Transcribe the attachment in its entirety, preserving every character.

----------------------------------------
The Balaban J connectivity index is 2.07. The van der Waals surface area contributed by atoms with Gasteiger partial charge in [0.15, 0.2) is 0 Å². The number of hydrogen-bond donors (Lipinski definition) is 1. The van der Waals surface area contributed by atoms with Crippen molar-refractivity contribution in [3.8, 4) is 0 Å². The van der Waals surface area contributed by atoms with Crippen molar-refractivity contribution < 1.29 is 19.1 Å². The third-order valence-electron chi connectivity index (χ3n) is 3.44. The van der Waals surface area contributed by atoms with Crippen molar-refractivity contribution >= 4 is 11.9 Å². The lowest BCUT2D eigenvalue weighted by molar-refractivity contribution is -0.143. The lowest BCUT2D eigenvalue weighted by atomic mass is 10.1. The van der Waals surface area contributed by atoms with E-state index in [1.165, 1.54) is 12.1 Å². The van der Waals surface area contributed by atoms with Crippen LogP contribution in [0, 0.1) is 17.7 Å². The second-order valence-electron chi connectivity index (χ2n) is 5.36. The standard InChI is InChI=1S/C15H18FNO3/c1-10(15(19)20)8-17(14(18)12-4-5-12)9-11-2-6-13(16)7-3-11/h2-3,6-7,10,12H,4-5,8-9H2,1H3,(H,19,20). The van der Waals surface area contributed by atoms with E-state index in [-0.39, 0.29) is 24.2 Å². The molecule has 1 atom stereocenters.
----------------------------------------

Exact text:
The Balaban J connectivity index is 2.07. The van der Waals surface area contributed by atoms with Gasteiger partial charge in [0.15, 0.2) is 0 Å². The number of hydrogen-bond donors (Lipinski definition) is 1. The van der Waals surface area contributed by atoms with Crippen molar-refractivity contribution in [3.8, 4) is 0 Å². The van der Waals surface area contributed by atoms with Crippen molar-refractivity contribution < 1.29 is 19.1 Å². The third-order valence-electron chi connectivity index (χ3n) is 3.44. The van der Waals surface area contributed by atoms with Crippen molar-refractivity contribution >= 4 is 11.9 Å². The lowest BCUT2D eigenvalue weighted by molar-refractivity contribution is -0.143. The lowest BCUT2D eigenvalue weighted by atomic mass is 10.1. The van der Waals surface area contributed by atoms with E-state index in [1.165, 1.54) is 12.1 Å². The van der Waals surface area contributed by atoms with Crippen LogP contribution in [0, 0.1) is 17.7 Å². The second-order valence-electron chi connectivity index (χ2n) is 5.36. The standard InChI is InChI=1S/C15H18FNO3/c1-10(15(19)20)8-17(14(18)12-4-5-12)9-11-2-6-13(16)7-3-11/h2-3,6-7,10,12H,4-5,8-9H2,1H3,(H,19,20). The van der Waals surface area contributed by atoms with E-state index in [-0.39, 0.29) is 24.2 Å². The molecule has 1 atom stereocenters.